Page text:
The Mystery of Fannin’s Watch

 

Investigate the mystery by rotating the image with your finger or mouse and zooming in with the magnifying glass button.

Reveal Inscriptions

Front:
Article taken by captor on execution of Capt. James Walker Fanin Later obtained by Col. William H. Jack and from whom same was obtained by Dr. Tomlinson Fort (Mrs. Fanins relative)

Back:
Given July 1819 to my Grandson James Walker (Fanin) Marion, Ga.


Listen to the Story of Colonel Fannin's Watch

Colonel James W. Fannin and Goliad

Audio Transcription

The Dallas Historical Society has in its collection the reputed watch of Col. James W. Fannin, Jr. How did it get there? Is it authentic? No one knows for sure, but the inscription on the back yields a clue.

In order to understand the significance of the watch—we need to understand the significance of the man who owned it: Col. James W. Fannin, Jr. The Georgian came to prominence in the Texas Revolution and is primarily known as the embattled commander of the Presidio de la Bahía at Goliad renamed Fort Defiance, and made famous by the Goliad Massacre. After his men had been slain and knowing he was to be executed, a severely wounded Fannin asked that his last personal item, a pocket watch, be given to his family, that he not be shot in the face, and that he receive a Christian burial. The commander of the firing squad took his watch, shot him in the face, and threw his body on a pile of corpses. His execution put a face on the massacre and with the last stand at the Alamo, generated a righteous anger that helped turn the tide of the Texas Revolution.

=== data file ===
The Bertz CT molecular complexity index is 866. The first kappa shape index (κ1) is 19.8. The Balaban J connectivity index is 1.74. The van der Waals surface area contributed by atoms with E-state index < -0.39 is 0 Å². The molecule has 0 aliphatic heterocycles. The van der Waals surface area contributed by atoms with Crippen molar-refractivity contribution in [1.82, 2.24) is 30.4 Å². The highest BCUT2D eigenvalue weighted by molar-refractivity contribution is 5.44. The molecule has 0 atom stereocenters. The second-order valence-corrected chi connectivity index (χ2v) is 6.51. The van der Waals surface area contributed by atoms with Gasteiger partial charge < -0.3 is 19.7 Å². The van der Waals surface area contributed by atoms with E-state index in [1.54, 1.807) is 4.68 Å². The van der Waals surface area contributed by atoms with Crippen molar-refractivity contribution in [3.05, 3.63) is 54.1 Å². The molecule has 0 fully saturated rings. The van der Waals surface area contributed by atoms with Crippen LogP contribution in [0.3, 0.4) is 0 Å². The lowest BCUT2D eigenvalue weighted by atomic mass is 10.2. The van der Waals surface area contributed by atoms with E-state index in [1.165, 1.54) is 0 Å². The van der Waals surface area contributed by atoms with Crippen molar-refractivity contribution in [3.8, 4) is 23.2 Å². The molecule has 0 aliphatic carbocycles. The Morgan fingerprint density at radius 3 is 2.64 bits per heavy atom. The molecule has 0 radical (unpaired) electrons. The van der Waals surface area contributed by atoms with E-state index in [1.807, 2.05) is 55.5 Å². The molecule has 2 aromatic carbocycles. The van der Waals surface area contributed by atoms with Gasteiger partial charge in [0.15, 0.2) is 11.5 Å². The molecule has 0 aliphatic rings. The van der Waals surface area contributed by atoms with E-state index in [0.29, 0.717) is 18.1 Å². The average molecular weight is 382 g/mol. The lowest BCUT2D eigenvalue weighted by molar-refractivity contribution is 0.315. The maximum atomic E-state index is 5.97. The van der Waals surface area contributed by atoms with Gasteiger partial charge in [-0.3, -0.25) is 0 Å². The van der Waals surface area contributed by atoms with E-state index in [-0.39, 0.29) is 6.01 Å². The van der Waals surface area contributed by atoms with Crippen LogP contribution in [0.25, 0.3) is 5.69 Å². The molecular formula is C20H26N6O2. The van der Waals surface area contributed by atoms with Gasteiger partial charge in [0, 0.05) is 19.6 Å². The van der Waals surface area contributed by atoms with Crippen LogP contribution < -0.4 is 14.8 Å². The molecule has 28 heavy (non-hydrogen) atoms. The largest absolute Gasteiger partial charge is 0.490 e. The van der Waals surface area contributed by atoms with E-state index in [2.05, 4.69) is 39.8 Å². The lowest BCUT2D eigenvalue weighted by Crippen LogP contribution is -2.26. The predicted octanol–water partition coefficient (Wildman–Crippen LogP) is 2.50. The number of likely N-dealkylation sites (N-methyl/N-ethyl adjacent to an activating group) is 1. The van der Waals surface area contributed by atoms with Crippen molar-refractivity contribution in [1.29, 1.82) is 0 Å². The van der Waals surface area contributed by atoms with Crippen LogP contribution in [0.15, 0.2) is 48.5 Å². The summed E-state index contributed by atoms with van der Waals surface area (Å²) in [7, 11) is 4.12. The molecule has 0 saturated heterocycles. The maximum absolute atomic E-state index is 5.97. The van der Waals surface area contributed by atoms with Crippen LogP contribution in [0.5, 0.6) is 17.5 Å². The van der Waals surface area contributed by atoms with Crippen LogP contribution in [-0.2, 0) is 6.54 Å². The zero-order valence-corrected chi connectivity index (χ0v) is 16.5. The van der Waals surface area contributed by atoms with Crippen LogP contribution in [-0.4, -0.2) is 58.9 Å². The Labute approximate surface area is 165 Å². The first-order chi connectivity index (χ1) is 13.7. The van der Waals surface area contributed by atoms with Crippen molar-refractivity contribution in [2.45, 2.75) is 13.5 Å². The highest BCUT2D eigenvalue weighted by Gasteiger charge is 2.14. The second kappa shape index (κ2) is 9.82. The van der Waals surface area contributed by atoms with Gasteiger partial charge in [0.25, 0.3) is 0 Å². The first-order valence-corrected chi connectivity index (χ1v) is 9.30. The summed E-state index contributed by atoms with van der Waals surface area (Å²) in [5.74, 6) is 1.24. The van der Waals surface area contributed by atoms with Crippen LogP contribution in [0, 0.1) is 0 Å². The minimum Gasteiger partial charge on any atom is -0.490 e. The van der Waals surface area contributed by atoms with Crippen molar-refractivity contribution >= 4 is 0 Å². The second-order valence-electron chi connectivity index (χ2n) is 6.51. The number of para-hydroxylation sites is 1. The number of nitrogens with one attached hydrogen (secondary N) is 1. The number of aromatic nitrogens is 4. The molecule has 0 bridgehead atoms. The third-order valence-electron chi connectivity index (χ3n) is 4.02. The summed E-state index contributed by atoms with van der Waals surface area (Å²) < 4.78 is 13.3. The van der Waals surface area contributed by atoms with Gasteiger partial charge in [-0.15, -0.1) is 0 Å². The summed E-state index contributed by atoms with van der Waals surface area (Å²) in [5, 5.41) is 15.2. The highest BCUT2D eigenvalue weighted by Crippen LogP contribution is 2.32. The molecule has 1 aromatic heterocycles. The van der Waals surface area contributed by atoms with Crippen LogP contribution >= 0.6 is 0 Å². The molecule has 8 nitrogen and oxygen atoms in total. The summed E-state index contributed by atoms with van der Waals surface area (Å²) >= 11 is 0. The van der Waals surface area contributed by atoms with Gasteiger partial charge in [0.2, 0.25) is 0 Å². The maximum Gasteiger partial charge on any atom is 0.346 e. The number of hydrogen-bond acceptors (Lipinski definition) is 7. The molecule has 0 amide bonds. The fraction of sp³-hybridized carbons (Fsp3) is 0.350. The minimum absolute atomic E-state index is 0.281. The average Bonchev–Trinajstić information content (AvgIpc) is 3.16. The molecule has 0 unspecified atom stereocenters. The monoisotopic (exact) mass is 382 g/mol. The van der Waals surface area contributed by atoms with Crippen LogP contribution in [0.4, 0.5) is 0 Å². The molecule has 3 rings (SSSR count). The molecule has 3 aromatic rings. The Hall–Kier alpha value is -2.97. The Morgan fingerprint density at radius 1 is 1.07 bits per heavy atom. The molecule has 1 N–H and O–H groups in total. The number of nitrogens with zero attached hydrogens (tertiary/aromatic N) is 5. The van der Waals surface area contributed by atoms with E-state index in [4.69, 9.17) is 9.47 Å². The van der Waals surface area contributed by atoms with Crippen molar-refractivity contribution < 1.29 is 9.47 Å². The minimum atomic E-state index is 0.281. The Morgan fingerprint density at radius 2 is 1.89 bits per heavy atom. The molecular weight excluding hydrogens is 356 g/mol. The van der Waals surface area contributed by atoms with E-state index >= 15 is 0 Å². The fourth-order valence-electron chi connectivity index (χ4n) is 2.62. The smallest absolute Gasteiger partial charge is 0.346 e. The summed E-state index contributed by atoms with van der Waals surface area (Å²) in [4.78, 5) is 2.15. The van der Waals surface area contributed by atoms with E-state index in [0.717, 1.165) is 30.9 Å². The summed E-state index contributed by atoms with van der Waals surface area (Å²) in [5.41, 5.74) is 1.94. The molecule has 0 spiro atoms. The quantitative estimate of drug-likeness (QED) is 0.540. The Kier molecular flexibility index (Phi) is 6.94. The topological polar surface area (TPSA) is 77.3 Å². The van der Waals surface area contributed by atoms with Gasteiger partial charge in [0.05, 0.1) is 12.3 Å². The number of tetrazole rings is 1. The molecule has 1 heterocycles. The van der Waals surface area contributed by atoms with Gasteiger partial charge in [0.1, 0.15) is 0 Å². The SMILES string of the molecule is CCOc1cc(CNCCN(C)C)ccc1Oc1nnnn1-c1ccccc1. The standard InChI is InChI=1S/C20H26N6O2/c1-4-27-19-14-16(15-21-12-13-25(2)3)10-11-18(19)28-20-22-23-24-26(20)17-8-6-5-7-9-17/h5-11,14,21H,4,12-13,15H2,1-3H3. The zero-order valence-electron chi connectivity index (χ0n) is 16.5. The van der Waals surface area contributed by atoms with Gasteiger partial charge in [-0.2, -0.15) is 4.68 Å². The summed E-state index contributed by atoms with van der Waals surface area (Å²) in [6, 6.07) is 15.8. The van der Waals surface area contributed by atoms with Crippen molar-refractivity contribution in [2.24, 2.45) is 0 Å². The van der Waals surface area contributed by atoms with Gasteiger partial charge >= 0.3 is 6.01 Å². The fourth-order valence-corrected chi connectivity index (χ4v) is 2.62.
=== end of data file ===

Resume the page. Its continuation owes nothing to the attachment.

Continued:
The next critical battle was at San Jacinto. It is possible that Col. William Houston Jack who fought as a private with Sam Houston found the watch. The inscription on the watch reads that Jack retrieved Fannin’s watch among the items taken from the Mexicans and returned it to Fannin’s family. Incidentally, Jack County, Texas, was named in honor of William Houston Jack and his brother Patrick.

You will also note that the name Fannin seems to be misspelled in both inscriptions. Since misspelling was common for the time, it could be that the original engraving was misspelled and the later inscription merely copied the misspelling. Or is it all a clever forgery, a practice not unknown in the world of collecting?

Nothing much is known about the watch until it was acquired by a Dallas collector who gifted it to the Dallas Historical Society where it rests today along with Fannin’s epaulettes and an original painting of him.

See the full story of the Goliad Massacre in our 360-degree video